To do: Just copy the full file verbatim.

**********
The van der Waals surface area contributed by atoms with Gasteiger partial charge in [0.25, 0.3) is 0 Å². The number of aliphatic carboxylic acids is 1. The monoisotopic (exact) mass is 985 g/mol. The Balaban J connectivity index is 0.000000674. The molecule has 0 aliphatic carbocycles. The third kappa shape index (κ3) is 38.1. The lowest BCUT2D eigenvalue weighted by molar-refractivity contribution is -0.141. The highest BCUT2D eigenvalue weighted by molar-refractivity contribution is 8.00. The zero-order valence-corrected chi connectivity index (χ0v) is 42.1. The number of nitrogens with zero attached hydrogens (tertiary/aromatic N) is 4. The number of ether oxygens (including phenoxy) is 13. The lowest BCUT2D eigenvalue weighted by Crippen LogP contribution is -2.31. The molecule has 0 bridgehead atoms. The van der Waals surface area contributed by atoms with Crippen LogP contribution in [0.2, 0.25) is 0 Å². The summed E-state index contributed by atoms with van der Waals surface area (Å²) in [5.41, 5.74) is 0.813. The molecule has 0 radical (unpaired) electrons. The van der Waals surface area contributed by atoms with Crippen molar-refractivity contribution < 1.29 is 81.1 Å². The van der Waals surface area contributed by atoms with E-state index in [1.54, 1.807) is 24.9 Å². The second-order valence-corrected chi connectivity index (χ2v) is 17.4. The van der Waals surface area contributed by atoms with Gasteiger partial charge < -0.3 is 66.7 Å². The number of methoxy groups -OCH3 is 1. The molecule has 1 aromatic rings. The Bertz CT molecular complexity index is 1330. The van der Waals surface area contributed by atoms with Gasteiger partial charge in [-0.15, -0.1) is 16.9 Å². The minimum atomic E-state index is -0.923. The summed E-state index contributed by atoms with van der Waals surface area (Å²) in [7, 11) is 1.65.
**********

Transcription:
The van der Waals surface area contributed by atoms with Gasteiger partial charge in [0.25, 0.3) is 0 Å². The number of aliphatic carboxylic acids is 1. The monoisotopic (exact) mass is 985 g/mol. The Balaban J connectivity index is 0.000000674. The molecule has 0 aliphatic carbocycles. The third kappa shape index (κ3) is 38.1. The lowest BCUT2D eigenvalue weighted by molar-refractivity contribution is -0.141. The highest BCUT2D eigenvalue weighted by molar-refractivity contribution is 8.00. The zero-order valence-corrected chi connectivity index (χ0v) is 42.1. The number of nitrogens with zero attached hydrogens (tertiary/aromatic N) is 4. The number of ether oxygens (including phenoxy) is 13. The lowest BCUT2D eigenvalue weighted by Crippen LogP contribution is -2.31. The molecule has 0 bridgehead atoms. The van der Waals surface area contributed by atoms with Crippen LogP contribution in [0.2, 0.25) is 0 Å². The summed E-state index contributed by atoms with van der Waals surface area (Å²) in [5.41, 5.74) is 0.813. The molecule has 0 radical (unpaired) electrons. The van der Waals surface area contributed by atoms with Crippen molar-refractivity contribution < 1.29 is 81.1 Å². The van der Waals surface area contributed by atoms with E-state index in [1.54, 1.807) is 24.9 Å². The second-order valence-corrected chi connectivity index (χ2v) is 17.4. The van der Waals surface area contributed by atoms with Gasteiger partial charge < -0.3 is 66.7 Å². The number of methoxy groups -OCH3 is 1. The molecule has 1 aromatic rings. The Bertz CT molecular complexity index is 1330. The van der Waals surface area contributed by atoms with Gasteiger partial charge in [-0.15, -0.1) is 16.9 Å². The minimum atomic E-state index is -0.923. The summed E-state index contributed by atoms with van der Waals surface area (Å²) in [7, 11) is 1.65.